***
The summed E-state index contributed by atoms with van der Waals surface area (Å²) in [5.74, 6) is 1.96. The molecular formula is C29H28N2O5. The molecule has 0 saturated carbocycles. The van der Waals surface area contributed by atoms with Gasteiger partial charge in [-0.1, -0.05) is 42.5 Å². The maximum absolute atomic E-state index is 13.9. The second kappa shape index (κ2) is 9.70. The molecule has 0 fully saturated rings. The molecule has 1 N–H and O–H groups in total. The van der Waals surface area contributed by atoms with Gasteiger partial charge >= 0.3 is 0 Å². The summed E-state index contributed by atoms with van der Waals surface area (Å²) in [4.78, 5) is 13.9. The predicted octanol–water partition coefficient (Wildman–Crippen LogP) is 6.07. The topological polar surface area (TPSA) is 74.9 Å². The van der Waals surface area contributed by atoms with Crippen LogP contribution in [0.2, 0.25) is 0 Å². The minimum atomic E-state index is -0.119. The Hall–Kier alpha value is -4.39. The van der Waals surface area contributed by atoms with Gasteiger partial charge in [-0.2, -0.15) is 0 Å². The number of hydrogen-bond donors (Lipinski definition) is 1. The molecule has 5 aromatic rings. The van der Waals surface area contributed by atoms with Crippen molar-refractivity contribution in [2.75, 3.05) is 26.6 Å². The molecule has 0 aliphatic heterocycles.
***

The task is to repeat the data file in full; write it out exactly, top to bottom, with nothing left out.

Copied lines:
The summed E-state index contributed by atoms with van der Waals surface area (Å²) in [5.74, 6) is 1.96. The molecular formula is C29H28N2O5. The molecule has 0 saturated carbocycles. The van der Waals surface area contributed by atoms with Gasteiger partial charge in [-0.1, -0.05) is 42.5 Å². The maximum absolute atomic E-state index is 13.9. The second kappa shape index (κ2) is 9.70. The molecule has 0 fully saturated rings. The molecule has 1 N–H and O–H groups in total. The van der Waals surface area contributed by atoms with Gasteiger partial charge >= 0.3 is 0 Å². The summed E-state index contributed by atoms with van der Waals surface area (Å²) in [4.78, 5) is 13.9. The predicted octanol–water partition coefficient (Wildman–Crippen LogP) is 6.07. The topological polar surface area (TPSA) is 74.9 Å². The van der Waals surface area contributed by atoms with Crippen LogP contribution in [0.2, 0.25) is 0 Å². The minimum atomic E-state index is -0.119. The Hall–Kier alpha value is -4.39. The van der Waals surface area contributed by atoms with Gasteiger partial charge in [-0.2, -0.15) is 0 Å². The number of hydrogen-bond donors (Lipinski definition) is 1. The molecule has 5 aromatic rings. The van der Waals surface area contributed by atoms with Crippen molar-refractivity contribution in [2.75, 3.05) is 26.6 Å². The molecule has 0 aliphatic heterocycles.